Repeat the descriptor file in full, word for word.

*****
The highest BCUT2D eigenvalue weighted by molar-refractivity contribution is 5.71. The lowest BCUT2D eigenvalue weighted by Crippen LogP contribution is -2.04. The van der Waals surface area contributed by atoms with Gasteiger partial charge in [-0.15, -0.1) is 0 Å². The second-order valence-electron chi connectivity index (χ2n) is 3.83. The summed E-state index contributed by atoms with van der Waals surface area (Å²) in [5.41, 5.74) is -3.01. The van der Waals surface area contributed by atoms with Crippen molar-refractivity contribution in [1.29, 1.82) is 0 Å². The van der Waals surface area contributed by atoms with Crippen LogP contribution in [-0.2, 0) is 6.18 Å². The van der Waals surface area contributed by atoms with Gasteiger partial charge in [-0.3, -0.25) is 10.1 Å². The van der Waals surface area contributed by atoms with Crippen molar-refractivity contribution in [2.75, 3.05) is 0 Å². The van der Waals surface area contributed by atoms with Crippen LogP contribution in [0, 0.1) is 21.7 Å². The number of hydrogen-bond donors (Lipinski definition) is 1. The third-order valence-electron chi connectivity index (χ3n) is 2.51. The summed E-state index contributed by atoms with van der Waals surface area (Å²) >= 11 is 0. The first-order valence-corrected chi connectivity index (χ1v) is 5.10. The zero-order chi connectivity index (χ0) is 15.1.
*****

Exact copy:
The highest BCUT2D eigenvalue weighted by molar-refractivity contribution is 5.71. The lowest BCUT2D eigenvalue weighted by Crippen LogP contribution is -2.04. The van der Waals surface area contributed by atoms with Gasteiger partial charge in [-0.15, -0.1) is 0 Å². The second-order valence-electron chi connectivity index (χ2n) is 3.83. The summed E-state index contributed by atoms with van der Waals surface area (Å²) in [5.41, 5.74) is -3.01. The van der Waals surface area contributed by atoms with Crippen molar-refractivity contribution in [1.29, 1.82) is 0 Å². The van der Waals surface area contributed by atoms with Crippen LogP contribution in [-0.2, 0) is 6.18 Å². The van der Waals surface area contributed by atoms with Gasteiger partial charge in [-0.3, -0.25) is 10.1 Å². The van der Waals surface area contributed by atoms with Crippen molar-refractivity contribution in [2.75, 3.05) is 0 Å². The van der Waals surface area contributed by atoms with Crippen LogP contribution in [0, 0.1) is 21.7 Å². The number of hydrogen-bond donors (Lipinski definition) is 1. The third-order valence-electron chi connectivity index (χ3n) is 2.51. The summed E-state index contributed by atoms with van der Waals surface area (Å²) >= 11 is 0. The first-order valence-corrected chi connectivity index (χ1v) is 5.10. The zero-order chi connectivity index (χ0) is 15.1.